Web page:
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Beat the cold with Florida fishing

The Bassmaster Elite Series opens in February on one of my favorite places to fish – Lake Okeechobee.

Florida is a place I go to get away and hone my fishing skills before the season opens, and it’s a popular fishing vacation spot for weekend anglers.

I was there last month, and I plan to go back again before the tournament begins. I like staying in Okeechobee City and put in at the north end of the lake and fish all the way down to the Harney Pond Canal.

I like that area because it’s protected from the north wind and there is a lot of good water to fish. If the wind gets really bad on Okeechobee, lakes like Kenansville, the Stick Marsh, Garcia and the newest addition, Headwaters, can be good backups. They all average about 2,500 acres each and are easy to fish.

One bad thing about fishing south Florida in January and February is that area is so susceptible to cold fronts that it can really hurt the fishing. I always tell anglers that if you’re going to Florida that time of year – and can plan accordingly – watch the weather and pick a period when high temperatures are averaging in the 80s and lows in the 60s.

If you don’t, a cold front can shut down fishing on Okeechobee for a week or more and ruin your trip. You can still catch fish, but man, you really have to work for each bite.

I know, because I’ve made those trips from my Tennessee home. I’ve been there during a cold front and know that if I had stayed home and fished Old Hickory I would have caught more bass.

Again, the smaller lakes in the area can give you better results during cold fronts because they have a lot of fish and get less fishing pressure.

When the weather is stable at Okeechobee, look for cleaner water areas with scattered grass. There’s hardly any hydrilla in the lake these days so the water will dirty up and clarity is key, especially during the spawning season. Once you find clearer water, target scattered vegetation, such as pads, round reeds, flat reeds or any grass up shallow.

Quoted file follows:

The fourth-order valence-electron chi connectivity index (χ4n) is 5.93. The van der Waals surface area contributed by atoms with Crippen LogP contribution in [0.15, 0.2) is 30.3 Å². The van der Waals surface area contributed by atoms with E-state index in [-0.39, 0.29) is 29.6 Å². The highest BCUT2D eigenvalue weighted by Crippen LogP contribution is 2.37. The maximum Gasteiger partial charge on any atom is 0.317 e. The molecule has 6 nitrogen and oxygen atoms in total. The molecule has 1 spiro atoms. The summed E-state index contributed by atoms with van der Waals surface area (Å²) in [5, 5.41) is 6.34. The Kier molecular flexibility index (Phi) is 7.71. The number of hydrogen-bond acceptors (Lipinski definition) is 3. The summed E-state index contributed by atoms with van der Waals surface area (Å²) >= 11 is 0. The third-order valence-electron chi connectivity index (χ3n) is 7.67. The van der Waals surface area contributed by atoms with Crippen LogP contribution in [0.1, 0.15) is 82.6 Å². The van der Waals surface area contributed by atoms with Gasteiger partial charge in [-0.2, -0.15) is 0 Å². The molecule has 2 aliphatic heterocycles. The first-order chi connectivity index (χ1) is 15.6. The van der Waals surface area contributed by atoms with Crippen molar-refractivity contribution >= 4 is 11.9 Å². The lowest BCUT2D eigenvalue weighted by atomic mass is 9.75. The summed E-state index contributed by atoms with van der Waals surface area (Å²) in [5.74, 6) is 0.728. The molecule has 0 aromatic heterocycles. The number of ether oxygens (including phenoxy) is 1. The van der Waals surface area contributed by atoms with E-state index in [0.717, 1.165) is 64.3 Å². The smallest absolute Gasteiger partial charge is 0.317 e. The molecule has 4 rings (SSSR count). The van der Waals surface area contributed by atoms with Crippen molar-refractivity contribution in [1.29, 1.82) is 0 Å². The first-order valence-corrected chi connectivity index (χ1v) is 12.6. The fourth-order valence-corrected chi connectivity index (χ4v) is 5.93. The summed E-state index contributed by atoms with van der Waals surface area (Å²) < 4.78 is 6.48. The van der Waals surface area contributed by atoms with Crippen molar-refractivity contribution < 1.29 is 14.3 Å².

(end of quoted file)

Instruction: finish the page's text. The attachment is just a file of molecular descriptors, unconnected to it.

That’s where I like to fish a bladed jig, swimming worm or flip into thicker patches of grass. Flipping a black and blue Senko on a 1/4-ounce weight is always good there.

If you get hit with a cold front, slow way down and start punching the thick hyacinths. That’s the best way to get bites on tough days during one of those dreaded Florida cold fronts.

Of course, you can also go shiner fishing and catch a lot more. I just prefer the feel and excitement of getting a bite on an artificial lure and never knowing how big the bite will be until I set the hook.

Having said that, I think shiner fishing with my Garmin LiveScope would be really exciting because I could watch the Shiner swim around and the bass eat it.

Florida bass grow big and fishing in warm, sunny conditions is a great substitute when it’s cold and snowy in the North. Plan your trip accordingly and you will discover why so many anglers rave about Florida fishing during the winter months.